While the Golden State Warriors were letting another game slip away to the Cleveland Cavaliers, history was being made at Citi Field in New York. For the fourth year in a row, a San Francisco Giants pitcher was about to do what only 16 pitchers before him have done in the franchise’s 132-year history:
Complete a no-hitter.
After hitting catcher Anthony Recker with a pitch – something he had already done twice in the fourth inning – a 27-year-old rookie previously unknown by anyone other than his friends and family before the 2015 season went back to the mound. He composed himself, and proceeded to mow down the next three batters in succession.
His name was Chris Heston. He had just thrown the first no-hitter of the 2015 regular season. And he pitched himself into major league lore.
Despite little national recognition, Heston has been somewhat formidable as a first-year starter. He began the 2015 season in impressive fashion, filling in for ailing starters Matt Cain and Jake Peavy with a six-inning debut against the Arizona Diamondbacks on April 8th. Since then, he had been up-and-down, going into Tuesday’s start with a 5-4 record and a 4.29 ERA. It should be noted that, in his previous start, he was rocked for 5 earned runs in only 3.2 innings of work in Pittsburgh.
None of that mattered when he took the mound on that fateful evening. Against an unpredictable Mets offense that saw themselves struggling at times, Heston handled them like a seasoned veteran. The rookie never threw a pitch north of 93 mph, but he never had to: he had Mets batters fooled with his arsenal of off-speed pitches, including a nasty curve ball that New York’s lineup couldn’t cleanly place their bats on.
After all was said and done, the former East Carolina hurler from Palm Bay, Florida finished off the Mets with 11 strikeouts, zero walks and zero errors. Had he not finished with 3 HBPs, he could have had an opportunity at the ever-elusive baseball accomplishment that was the Perfect Game. All this in front of a small crowd of Giants fans who call New York home, and an equally improbable spectator in the stands: Heston’s former childhood coach, Brad Thomsen, who mentored him from little league to high school.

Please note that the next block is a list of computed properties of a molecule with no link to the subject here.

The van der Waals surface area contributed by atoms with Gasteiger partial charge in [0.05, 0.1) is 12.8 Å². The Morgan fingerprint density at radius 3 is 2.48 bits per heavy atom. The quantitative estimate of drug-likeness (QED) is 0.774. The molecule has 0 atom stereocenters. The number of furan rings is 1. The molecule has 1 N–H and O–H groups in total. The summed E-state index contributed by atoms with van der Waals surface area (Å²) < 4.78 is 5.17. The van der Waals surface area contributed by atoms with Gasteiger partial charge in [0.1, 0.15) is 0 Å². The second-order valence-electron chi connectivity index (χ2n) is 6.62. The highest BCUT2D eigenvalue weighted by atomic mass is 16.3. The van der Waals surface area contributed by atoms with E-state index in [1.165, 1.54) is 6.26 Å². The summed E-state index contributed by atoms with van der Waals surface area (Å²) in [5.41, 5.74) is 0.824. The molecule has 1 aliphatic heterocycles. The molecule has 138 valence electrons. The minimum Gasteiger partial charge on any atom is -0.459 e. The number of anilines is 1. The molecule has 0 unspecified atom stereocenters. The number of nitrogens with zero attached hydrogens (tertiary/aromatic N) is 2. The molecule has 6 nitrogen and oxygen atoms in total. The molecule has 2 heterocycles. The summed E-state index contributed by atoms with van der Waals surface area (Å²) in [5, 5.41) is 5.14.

Additionally, Heston carries on an insanely improbable tradition, now going on four years – throwing a regular-season no-hitter for the San Francisco Giants. In 2013 and 2014, Tim Lincecum made some crazy history of his own, by throwing no-hitters in consecutive years, against the same team (San Diego) for the first time ever. 2012 saw the Giants’ first-ever perfect game, thrown by former ace Matt Cain against the Houston Astros. In fact, Heston threw his no-hitter a mere 349 days after Lincecum’s last No-No – missing the record for least amount of time between Giants no-hitters by two days. Big Time Timmy Jim duplicated his pitching feat only 347 days after his 2013 no-hitter.
Overlooked in all this is the ever-growing Hall of Fame resume of one Gerald Dempsey Posey III. The three-time World Series champ and 2012 NL MVP can now say he has caught three no-hitters in his relatively young career – something only 12 other catchers have done in the history of the major leagues.
But the spotlight was firmly on Heston, who currently stands as only the 12th rookie to throw a no-hitter – and the first since Boston’s Clay Buchholz in 2007 – in major league history. After the called third strike that ended the game, Heston was hesitant as to what to do next. That is, until Posey came to the mound to give him one of his patented “Buster Hugs”. It was a fitting end to the greatest performance of Heston’s young career.
Not a bad night for the rook, or for the team that calls him their starter.